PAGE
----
The search for a definitive Parkinson’s biomarker has been extensive and includes clinical (anosmia; REM behavior disorder), genetic (GBA mutation; LRRK2 mutation), and biochemical (blood and cerebrospinal fluid) techniques, along with positron emission tomography (PET), magnetic resonance imaging (MRI), and single photon emission computed tomography (SPECT) imaging.

No biomarker has been validated for clinical practice, noted Jamie Adams, MD, of the University of Rochester Medical Center in New York, and Chiara La Morgia, MD, PhD, of the University of Bologna in Italy, in an accompanying editorial: “Because of the complexity of the disease, combining biomarkers from different categories is likely the best strategy to accurately predict PD status and progression.”

In this analysis, Lee and colleagues studied 49 Parkinson’s patients with an average age of 69, along with 54 age-matched controls, including only early-stage, drug-naïve PD patients without ophthalmologic disease.

The researchers used high-resolution OCT to measure retinal nerve fiber layer thickness, microperimetry to measure retinal function, and dopamine transporter analysis to measure N(3-[18F]fluoropropyl)-2-carbomethoxy-3-(4-iodophenyl) nortropane uptake in the basal ganglia. Retinal layer thickness and volume were measured and compared in PD patients and controls.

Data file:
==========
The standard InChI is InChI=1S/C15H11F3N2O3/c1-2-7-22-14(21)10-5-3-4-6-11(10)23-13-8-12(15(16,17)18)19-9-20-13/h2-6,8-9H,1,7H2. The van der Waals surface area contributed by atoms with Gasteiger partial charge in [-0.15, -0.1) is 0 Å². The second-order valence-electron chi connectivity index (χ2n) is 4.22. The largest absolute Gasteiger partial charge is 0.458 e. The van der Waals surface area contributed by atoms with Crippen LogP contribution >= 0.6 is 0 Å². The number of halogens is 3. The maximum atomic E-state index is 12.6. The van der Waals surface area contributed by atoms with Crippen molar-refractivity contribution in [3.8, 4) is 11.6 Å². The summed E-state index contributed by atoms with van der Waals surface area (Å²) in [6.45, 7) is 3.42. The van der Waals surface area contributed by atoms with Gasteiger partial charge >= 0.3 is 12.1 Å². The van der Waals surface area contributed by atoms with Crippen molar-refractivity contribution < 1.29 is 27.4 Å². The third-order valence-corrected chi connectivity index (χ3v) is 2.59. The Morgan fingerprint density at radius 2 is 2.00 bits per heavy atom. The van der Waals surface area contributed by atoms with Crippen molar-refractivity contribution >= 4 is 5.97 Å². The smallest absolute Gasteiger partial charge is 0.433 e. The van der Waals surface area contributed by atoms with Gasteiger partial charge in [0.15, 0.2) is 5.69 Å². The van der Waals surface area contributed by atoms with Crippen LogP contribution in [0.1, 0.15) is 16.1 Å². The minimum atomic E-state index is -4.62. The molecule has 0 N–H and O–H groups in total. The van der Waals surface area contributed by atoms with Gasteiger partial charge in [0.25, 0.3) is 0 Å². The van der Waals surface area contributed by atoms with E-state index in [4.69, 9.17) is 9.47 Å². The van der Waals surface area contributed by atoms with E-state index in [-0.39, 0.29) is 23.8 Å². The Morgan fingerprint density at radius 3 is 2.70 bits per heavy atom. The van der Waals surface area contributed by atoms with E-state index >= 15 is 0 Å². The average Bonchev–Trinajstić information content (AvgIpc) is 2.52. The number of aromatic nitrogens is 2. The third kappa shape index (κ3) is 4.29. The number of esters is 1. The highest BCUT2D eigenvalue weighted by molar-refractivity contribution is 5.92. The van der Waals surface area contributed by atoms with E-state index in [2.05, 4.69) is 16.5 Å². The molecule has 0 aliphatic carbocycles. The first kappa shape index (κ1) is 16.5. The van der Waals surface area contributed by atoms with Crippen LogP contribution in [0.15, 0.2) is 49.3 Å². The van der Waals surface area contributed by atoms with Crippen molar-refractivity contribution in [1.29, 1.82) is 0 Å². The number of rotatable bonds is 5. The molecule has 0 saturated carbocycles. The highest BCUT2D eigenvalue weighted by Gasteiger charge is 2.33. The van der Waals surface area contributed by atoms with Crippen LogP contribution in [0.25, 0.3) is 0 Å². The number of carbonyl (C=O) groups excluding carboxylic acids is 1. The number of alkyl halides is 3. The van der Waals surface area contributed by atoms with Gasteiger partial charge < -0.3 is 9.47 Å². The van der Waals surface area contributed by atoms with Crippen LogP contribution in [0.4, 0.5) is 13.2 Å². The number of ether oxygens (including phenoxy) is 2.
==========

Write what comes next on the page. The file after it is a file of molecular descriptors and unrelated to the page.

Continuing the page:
Retinal thinning was found in the inferior and temporal perifoveal sectors of the PD patients, particularly the inner plexiform and ganglion cell layers, along with an association between retinal thinning and dopaminergic loss in the left substantia nigra. The team also reported an inverse association between inner retinal thickness in the inferior perifoveal sector and disease severity (Hoehn and Yahr stage), and a positive correlation between macular sensitivity and retinal layer thickness.

“Overall, these data support the presence of an association between retinal thinning and dopaminergic loss in PD,” said Adams and La Morgia. “Inner retinal thinning in individuals with PD has been reported in previous studies, but this is the first study that demonstrates a correlation between inner retinal thinning and nigral dopaminergic loss.”

“These findings may point to a pathologic connection between the retina and basal ganglia in PD and are in line with previous studies reporting asymmetric retinal nerve fiber layer loss, more evident in the eye contralateral to the most affected body side.”

The results need to be interpreted with caution, Lee and co-authors noted. Retina analysis was limited to the macular area in this research. Studies with larger numbers of Parkinson’s patients are needed to confirm the findings. And this study was a cross-sectional analysis, so correlations between retinal changes and PD severity need to be established over time.